Objects help us define ourselves, give us a sense of connection to culture and add value to our life. But once abandoned, things lose their meaning and value.
In November 2018, a fire near Los Angeles destroyed 96,000 acres of land and over 1,600 structures. Shortly after, when walking the canyons of the Santa Monica Mountains, I discovered a gorge with a deposit of abandoned household items. There was no house anywhere near and no evidence of anyone having lived nearby. These artifacts, exposed by fire, gave an eerie feel of abandonment to the site.
The objects have been laying there for quite some time and only became exposed by the fire. The site was charred and resembled an archaeological excavation – like a research abandoned during the process of archiving. Hundreds of items were arranged by material and by function, many were decorated with forms of leafs, flowers, birds and butterflies. As new growth reclaimed the site, the borrowed and stylized motifs of the objects created a wild display of art imitating nature, as well as a failed attempt in domesticating the strong will of nature. These objects maybe once occupied a space and their presence gave a house a feeling of the “familiar”. Perhaps they were gifts or heirlooms and meant much more than pure decoration. In the context of home, this site was a house inside out.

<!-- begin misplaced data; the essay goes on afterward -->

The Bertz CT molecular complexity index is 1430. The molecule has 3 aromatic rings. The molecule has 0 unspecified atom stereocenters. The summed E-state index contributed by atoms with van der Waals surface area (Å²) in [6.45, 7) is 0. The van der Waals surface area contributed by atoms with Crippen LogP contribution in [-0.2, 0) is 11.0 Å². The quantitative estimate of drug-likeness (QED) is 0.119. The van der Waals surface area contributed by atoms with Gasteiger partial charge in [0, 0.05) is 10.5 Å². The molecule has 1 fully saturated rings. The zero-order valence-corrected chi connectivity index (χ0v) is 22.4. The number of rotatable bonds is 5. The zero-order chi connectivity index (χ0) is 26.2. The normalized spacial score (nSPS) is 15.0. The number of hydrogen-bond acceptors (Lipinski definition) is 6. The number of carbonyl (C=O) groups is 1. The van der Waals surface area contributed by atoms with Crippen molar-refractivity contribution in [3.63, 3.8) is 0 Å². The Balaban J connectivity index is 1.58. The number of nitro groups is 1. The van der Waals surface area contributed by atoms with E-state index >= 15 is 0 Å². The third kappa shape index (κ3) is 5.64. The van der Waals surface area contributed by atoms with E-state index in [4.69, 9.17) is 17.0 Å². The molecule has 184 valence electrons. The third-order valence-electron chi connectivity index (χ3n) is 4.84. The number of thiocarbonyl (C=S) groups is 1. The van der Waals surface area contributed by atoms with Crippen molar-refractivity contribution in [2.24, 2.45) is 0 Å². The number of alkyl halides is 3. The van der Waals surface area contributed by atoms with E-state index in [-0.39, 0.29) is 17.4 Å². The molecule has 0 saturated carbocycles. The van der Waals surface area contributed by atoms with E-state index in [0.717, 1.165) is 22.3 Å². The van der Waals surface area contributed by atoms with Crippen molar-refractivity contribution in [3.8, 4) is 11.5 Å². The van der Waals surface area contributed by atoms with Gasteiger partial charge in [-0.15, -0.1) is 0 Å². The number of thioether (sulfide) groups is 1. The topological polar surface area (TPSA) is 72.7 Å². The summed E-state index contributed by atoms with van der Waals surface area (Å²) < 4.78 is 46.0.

Over an eleven month period, I recorded the seasons of this particular canyon, from the extinguished wildfire, to flooding, regrowth, to the decay into winter. The series “Nature Morte” is a journal as well as an appeal to nature.